Excuses for not getting a COVID-19 vaccine are worn out

I got the first dose of the Pfizer vaccine in April but I was unsure if I even wanted it.

I was unsure if the vaccines were going to be safe since they were developed quickly.

I was also worried about any potential long-term side effects that had not been discovered yet.

I spoke with Janelle Hoskins, a registered nurse who administers COVID-19 vaccine doses. She made me aware of the side effects and the benefits and I realized it was the right choice to get vaccinated.

“The vaccines are safe long-term,” Hoskins said. “The things that make up the vaccine will help prevent COVID-19 and lessen the symptoms.”

Vaccine distribution started in January. Initially, a large portion of the population was not eligible to receive it but now that is no longer the case.

However, not getting one of the COVID-19 vaccines due to medical reasons is completely valid. Some people physically cannot get vaccinated due to autoimmune disorders or allergies to ingredients in the vaccine.

But I find the people who say “I haven’t done my research yet,” to be the most frustrating.

The CDC has a hotline and a website for anyone who wants information about COVID-19 and the vaccines.

People can also make a phone call with a health care professional or speak with a primary care physician. It is unethical for doctors to be dishonest with their patients. They will lose their medical license if they put a patient at risk with something that could hurt or make them ill.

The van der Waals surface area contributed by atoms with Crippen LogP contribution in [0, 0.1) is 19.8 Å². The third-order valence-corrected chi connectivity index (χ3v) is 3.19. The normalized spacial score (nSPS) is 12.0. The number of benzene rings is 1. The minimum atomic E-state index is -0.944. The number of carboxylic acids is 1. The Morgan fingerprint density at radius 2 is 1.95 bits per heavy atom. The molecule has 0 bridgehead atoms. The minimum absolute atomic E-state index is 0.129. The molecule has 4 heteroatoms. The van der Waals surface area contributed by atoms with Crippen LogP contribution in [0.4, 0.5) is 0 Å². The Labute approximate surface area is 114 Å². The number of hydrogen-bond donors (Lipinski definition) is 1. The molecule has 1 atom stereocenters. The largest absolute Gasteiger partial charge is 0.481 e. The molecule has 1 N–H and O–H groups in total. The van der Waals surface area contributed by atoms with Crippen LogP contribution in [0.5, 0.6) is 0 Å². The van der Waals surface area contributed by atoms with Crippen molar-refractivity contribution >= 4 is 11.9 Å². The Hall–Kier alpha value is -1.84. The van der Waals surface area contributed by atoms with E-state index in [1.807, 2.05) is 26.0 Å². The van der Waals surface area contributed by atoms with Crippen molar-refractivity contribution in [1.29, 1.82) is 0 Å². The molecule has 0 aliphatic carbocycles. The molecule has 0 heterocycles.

Still, a common excuse among people is that you can still get COVID-19 after being vaccinated. While this statement is true, the vaccine was designed to greatly reduce the risk of long-term symptoms and death.

People who receive the vaccine can still get COVID-19 but the symptoms and chance of spreading it are greatly reduced.

Getting the vaccine is not just about individual safety, it is also about preventing the spread to other people.

Another common excuse is that there is no knowledge about the long-term effects of the vaccine. This is true because it has not been out for long, but the FDA took time to acquire enough data first before approving the Pfizer vaccine, to make sure it was effective and safe for most people The FDA has only approved the Pfizer vaccine so far.

On the other hand, COVID-19 has revealed its long-term side effects, which are known to last weeks or even up to months.

Any symptom, especially a long-lasting one, is not worth getting. Especially if it’s over the reluctance of a simple vaccine that’s side effects go away within a few days.

These side effects include fever, fatigue, headache, muscle pain, chills, diarrhea and pain at the site of the injection on the shoulder—all of which are better to experience short-term than continuing the spread of COVID-19.

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